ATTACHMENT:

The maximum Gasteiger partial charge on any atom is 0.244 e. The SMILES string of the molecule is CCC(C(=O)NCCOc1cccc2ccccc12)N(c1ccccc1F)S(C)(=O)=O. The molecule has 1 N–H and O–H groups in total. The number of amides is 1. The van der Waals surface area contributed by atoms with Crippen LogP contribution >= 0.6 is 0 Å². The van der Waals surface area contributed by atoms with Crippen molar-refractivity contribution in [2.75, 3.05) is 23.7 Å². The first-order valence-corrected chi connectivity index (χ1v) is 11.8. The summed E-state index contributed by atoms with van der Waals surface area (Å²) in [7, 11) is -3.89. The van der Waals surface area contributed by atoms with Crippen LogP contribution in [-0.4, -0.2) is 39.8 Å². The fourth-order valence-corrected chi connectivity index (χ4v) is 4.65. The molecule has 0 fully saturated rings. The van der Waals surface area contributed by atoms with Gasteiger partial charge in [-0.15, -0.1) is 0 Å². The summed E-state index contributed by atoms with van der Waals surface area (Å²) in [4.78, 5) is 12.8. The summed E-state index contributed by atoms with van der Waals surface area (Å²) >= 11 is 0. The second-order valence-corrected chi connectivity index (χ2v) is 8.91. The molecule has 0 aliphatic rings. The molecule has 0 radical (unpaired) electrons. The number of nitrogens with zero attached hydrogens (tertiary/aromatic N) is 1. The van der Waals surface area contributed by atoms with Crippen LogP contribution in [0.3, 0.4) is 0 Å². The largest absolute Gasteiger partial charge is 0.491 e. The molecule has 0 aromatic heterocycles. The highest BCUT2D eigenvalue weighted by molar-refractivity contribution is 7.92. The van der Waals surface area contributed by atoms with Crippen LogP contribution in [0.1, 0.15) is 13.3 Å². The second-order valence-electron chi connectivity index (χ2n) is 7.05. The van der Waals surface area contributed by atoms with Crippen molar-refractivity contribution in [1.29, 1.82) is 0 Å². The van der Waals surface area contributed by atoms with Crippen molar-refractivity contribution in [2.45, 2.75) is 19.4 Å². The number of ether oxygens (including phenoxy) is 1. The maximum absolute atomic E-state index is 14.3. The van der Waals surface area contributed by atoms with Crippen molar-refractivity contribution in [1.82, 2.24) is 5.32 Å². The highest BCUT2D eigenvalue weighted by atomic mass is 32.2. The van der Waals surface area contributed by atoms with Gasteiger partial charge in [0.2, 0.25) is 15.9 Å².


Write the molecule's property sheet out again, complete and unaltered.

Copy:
The maximum Gasteiger partial charge on any atom is 0.244 e. The SMILES string of the molecule is CCC(C(=O)NCCOc1cccc2ccccc12)N(c1ccccc1F)S(C)(=O)=O. The molecule has 1 N–H and O–H groups in total. The number of amides is 1. The van der Waals surface area contributed by atoms with Crippen LogP contribution >= 0.6 is 0 Å². The van der Waals surface area contributed by atoms with Crippen molar-refractivity contribution in [2.75, 3.05) is 23.7 Å². The first-order valence-corrected chi connectivity index (χ1v) is 11.8. The summed E-state index contributed by atoms with van der Waals surface area (Å²) in [7, 11) is -3.89. The van der Waals surface area contributed by atoms with Crippen LogP contribution in [-0.4, -0.2) is 39.8 Å². The fourth-order valence-corrected chi connectivity index (χ4v) is 4.65. The molecule has 0 fully saturated rings. The van der Waals surface area contributed by atoms with Gasteiger partial charge in [-0.15, -0.1) is 0 Å². The summed E-state index contributed by atoms with van der Waals surface area (Å²) in [4.78, 5) is 12.8. The summed E-state index contributed by atoms with van der Waals surface area (Å²) >= 11 is 0. The second-order valence-corrected chi connectivity index (χ2v) is 8.91. The molecule has 0 aliphatic rings. The molecule has 0 radical (unpaired) electrons. The number of nitrogens with zero attached hydrogens (tertiary/aromatic N) is 1. The van der Waals surface area contributed by atoms with Crippen LogP contribution in [0.3, 0.4) is 0 Å². The largest absolute Gasteiger partial charge is 0.491 e. The molecule has 0 aromatic heterocycles. The highest BCUT2D eigenvalue weighted by molar-refractivity contribution is 7.92. The van der Waals surface area contributed by atoms with Crippen LogP contribution in [0.1, 0.15) is 13.3 Å². The second-order valence-electron chi connectivity index (χ2n) is 7.05. The van der Waals surface area contributed by atoms with Crippen molar-refractivity contribution in [1.29, 1.82) is 0 Å². The van der Waals surface area contributed by atoms with Crippen molar-refractivity contribution in [2.45, 2.75) is 19.4 Å². The number of ether oxygens (including phenoxy) is 1. The maximum absolute atomic E-state index is 14.3. The van der Waals surface area contributed by atoms with Crippen molar-refractivity contribution in [1.82, 2.24) is 5.32 Å². The highest BCUT2D eigenvalue weighted by atomic mass is 32.2. The van der Waals surface area contributed by atoms with Gasteiger partial charge in [0.2, 0.25) is 15.9 Å².